• Teachers are responsible for what occurs in their teaching environment.  When teachers set up a space in which to conduct instruction, whether it is their classroom, on the grass under a tree at the park down the street, or a page on Facebook, they assume responsibility for words uttered there.  It is expected that in the course of instruction and interaction that you are present at all times.  Facebook is a public space, and by definition it is free of structural supervision. If a teacher cannot actively supervise student interaction in a space the teacher uses for instruction, the space should not be available to students.  This is a no-brainer when we’re using a brick & mortar classroom; we carry keys.  In our professional role, social media is no different, but Facebook has no keys to distribute.
  • Individual interactions between students and teachers must be above suspicion and reproach, with guidelines provided by law and a clear code of professional conduct.  We have all had students with whom we should not meet with alone, with private conversations occurring with a door open to the hallway. We have also all had students who seriously misinterpreted our words leading to uncomfortable confrontations, extending eventually to their parents.  Facebook provides a necessarily private, “windowless” space for such interactions, and it is only a matter of time before things will go wrong and a teacher finds him or herself in desperate defensive mode.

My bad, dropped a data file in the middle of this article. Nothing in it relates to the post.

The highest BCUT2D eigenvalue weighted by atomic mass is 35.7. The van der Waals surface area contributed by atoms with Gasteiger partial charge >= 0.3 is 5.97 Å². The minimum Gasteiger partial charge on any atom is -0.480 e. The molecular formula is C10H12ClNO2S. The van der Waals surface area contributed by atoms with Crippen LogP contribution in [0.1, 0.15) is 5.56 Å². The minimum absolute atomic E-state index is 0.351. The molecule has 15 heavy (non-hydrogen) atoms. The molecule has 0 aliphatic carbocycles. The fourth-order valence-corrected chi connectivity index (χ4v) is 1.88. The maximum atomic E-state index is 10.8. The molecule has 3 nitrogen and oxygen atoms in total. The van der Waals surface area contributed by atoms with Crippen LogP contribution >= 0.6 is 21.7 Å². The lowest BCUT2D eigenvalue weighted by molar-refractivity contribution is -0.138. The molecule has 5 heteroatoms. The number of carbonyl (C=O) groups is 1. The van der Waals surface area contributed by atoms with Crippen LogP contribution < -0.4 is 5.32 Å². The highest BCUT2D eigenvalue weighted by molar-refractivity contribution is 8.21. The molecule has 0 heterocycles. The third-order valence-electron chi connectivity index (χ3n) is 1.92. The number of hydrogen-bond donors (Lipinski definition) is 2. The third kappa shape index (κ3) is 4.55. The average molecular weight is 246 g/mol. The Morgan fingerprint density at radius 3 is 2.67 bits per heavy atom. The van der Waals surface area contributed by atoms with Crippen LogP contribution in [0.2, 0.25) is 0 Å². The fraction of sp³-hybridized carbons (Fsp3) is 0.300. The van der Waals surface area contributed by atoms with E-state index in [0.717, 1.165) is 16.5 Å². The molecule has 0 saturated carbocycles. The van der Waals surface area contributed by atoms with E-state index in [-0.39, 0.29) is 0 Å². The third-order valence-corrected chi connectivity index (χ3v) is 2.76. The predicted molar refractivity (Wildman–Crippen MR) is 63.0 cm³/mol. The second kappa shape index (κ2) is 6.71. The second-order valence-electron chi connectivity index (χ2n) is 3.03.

• Teachers need to be able to design the learning environment to optimize learning.  Instruction on a Facebook page is like gathering your class in the middle of Time’s Square before NYC got rid of the strip joints.  While you think you are interacting as teacher, students are chatting, the ads are rolling (marketed specifically to each student’s “Likes”), and they’re checking out your FB profile page.
  • Parents have the right to access the learning environment taxpayer-paid teachers provide.  It is the rare adolescent who “Friends” a parent.  Even rarer is the parent who provides a computer conditional on being their child’s Facebook Friend, and even then kids respond by maintaining separate “parent-safe” pages.  Consequently, when teaching happens on Facebook parents are structurally denied access to an environment they are indirectly paying the teacher to provide.
  • Teachers need to be able to provide a record of interactions they supervise.  By “supervise” I mean providing any learning environment that is part of a teacher’s professional role.  Once provided, under the law, supervision is assumed.  If students control the permanence of communications by being able to delete their posts, nothing short of a court order (good luck with that) can recover any toxic, threatening, libelous or injurious communication posted by a student.  Also, given the miracle of Photoshop, there is nothing short of a court order that can disprove a created private conversation between student and teacher.

So what’s a teacher to do?  In my next post I look at how Edmodo addresses these very issues.

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One Response to Teachers on Facebook: Professional Roulette

  1. Pingback: Hey! Let’s be careful out there! | Bill Storm on Ed Tech